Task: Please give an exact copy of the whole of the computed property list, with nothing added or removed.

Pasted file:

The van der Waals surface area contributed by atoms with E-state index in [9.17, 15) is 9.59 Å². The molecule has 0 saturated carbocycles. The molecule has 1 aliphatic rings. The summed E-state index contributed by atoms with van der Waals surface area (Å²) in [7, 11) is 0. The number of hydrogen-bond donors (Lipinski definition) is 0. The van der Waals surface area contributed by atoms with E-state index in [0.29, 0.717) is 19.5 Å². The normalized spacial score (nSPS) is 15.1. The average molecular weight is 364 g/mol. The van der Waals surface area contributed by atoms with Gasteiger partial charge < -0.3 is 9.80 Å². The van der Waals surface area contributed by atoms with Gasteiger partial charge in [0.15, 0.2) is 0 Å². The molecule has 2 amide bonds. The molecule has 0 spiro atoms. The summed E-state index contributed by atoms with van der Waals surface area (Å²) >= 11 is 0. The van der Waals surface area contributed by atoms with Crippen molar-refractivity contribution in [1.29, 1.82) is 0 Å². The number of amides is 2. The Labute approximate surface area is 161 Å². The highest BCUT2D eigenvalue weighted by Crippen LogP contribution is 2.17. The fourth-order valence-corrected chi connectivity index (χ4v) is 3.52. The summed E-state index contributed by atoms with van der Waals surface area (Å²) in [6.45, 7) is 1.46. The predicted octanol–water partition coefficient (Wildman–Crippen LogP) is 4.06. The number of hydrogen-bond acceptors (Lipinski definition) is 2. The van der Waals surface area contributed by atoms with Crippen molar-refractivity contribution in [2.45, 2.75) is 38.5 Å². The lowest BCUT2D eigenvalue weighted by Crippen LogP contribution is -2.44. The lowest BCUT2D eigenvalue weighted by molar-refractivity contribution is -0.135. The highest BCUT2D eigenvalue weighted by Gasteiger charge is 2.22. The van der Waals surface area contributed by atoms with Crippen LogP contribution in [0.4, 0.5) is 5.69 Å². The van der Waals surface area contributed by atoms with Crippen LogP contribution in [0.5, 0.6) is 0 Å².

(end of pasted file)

The van der Waals surface area contributed by atoms with E-state index in [9.17, 15) is 9.59 Å². The molecule has 0 saturated carbocycles. The molecule has 1 aliphatic rings. The summed E-state index contributed by atoms with van der Waals surface area (Å²) in [7, 11) is 0. The number of hydrogen-bond donors (Lipinski definition) is 0. The van der Waals surface area contributed by atoms with E-state index in [0.29, 0.717) is 19.5 Å². The normalized spacial score (nSPS) is 15.1. The average molecular weight is 364 g/mol. The van der Waals surface area contributed by atoms with Gasteiger partial charge < -0.3 is 9.80 Å². The van der Waals surface area contributed by atoms with Gasteiger partial charge in [0.15, 0.2) is 0 Å². The molecule has 2 amide bonds. The molecule has 0 spiro atoms. The summed E-state index contributed by atoms with van der Waals surface area (Å²) >= 11 is 0. The van der Waals surface area contributed by atoms with Crippen molar-refractivity contribution in [1.29, 1.82) is 0 Å². The number of amides is 2. The Labute approximate surface area is 161 Å². The highest BCUT2D eigenvalue weighted by Crippen LogP contribution is 2.17. The fourth-order valence-corrected chi connectivity index (χ4v) is 3.52. The summed E-state index contributed by atoms with van der Waals surface area (Å²) in [6.45, 7) is 1.46. The predicted octanol–water partition coefficient (Wildman–Crippen LogP) is 4.06. The number of hydrogen-bond acceptors (Lipinski definition) is 2. The van der Waals surface area contributed by atoms with Crippen molar-refractivity contribution in [2.45, 2.75) is 38.5 Å². The lowest BCUT2D eigenvalue weighted by Crippen LogP contribution is -2.44. The lowest BCUT2D eigenvalue weighted by molar-refractivity contribution is -0.135. The highest BCUT2D eigenvalue weighted by Gasteiger charge is 2.22. The van der Waals surface area contributed by atoms with Crippen LogP contribution in [0.4, 0.5) is 5.69 Å². The van der Waals surface area contributed by atoms with Crippen LogP contribution in [0.5, 0.6) is 0 Å².